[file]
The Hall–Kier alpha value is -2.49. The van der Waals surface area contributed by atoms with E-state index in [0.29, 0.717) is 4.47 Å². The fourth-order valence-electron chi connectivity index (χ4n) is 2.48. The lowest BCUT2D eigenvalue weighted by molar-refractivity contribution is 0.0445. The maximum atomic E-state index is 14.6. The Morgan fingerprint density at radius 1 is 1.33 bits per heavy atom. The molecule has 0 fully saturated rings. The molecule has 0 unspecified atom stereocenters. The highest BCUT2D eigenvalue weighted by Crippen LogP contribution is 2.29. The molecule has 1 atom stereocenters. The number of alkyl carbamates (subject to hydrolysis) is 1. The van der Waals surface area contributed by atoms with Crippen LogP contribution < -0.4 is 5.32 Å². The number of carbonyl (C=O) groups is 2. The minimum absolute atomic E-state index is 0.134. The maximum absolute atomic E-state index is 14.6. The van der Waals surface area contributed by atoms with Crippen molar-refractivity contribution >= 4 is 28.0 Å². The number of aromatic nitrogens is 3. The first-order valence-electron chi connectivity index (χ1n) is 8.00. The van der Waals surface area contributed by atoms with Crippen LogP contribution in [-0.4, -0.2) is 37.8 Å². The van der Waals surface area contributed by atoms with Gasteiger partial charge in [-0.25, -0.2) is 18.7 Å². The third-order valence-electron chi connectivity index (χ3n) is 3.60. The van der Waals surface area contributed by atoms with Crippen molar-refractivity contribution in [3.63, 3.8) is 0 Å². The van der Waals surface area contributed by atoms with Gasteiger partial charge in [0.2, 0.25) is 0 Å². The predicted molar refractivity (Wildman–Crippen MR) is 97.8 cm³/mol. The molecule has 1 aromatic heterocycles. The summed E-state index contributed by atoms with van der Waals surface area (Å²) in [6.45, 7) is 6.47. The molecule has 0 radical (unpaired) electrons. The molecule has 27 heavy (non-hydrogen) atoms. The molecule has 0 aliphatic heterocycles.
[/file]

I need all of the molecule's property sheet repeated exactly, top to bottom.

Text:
The Hall–Kier alpha value is -2.49. The van der Waals surface area contributed by atoms with E-state index in [0.29, 0.717) is 4.47 Å². The fourth-order valence-electron chi connectivity index (χ4n) is 2.48. The lowest BCUT2D eigenvalue weighted by molar-refractivity contribution is 0.0445. The maximum atomic E-state index is 14.6. The Morgan fingerprint density at radius 1 is 1.33 bits per heavy atom. The molecule has 0 fully saturated rings. The molecule has 0 unspecified atom stereocenters. The highest BCUT2D eigenvalue weighted by Crippen LogP contribution is 2.29. The molecule has 1 atom stereocenters. The number of alkyl carbamates (subject to hydrolysis) is 1. The van der Waals surface area contributed by atoms with Crippen LogP contribution < -0.4 is 5.32 Å². The number of carbonyl (C=O) groups is 2. The minimum absolute atomic E-state index is 0.134. The maximum absolute atomic E-state index is 14.6. The van der Waals surface area contributed by atoms with Crippen molar-refractivity contribution >= 4 is 28.0 Å². The number of aromatic nitrogens is 3. The first-order valence-electron chi connectivity index (χ1n) is 8.00. The van der Waals surface area contributed by atoms with Crippen LogP contribution in [-0.4, -0.2) is 37.8 Å². The van der Waals surface area contributed by atoms with Gasteiger partial charge in [-0.25, -0.2) is 18.7 Å². The third-order valence-electron chi connectivity index (χ3n) is 3.60. The van der Waals surface area contributed by atoms with Crippen molar-refractivity contribution in [3.63, 3.8) is 0 Å². The van der Waals surface area contributed by atoms with Gasteiger partial charge in [0.2, 0.25) is 0 Å². The predicted molar refractivity (Wildman–Crippen MR) is 97.8 cm³/mol. The molecule has 1 aromatic heterocycles. The summed E-state index contributed by atoms with van der Waals surface area (Å²) in [6.45, 7) is 6.47. The molecule has 0 radical (unpaired) electrons. The molecule has 27 heavy (non-hydrogen) atoms. The molecule has 0 aliphatic heterocycles.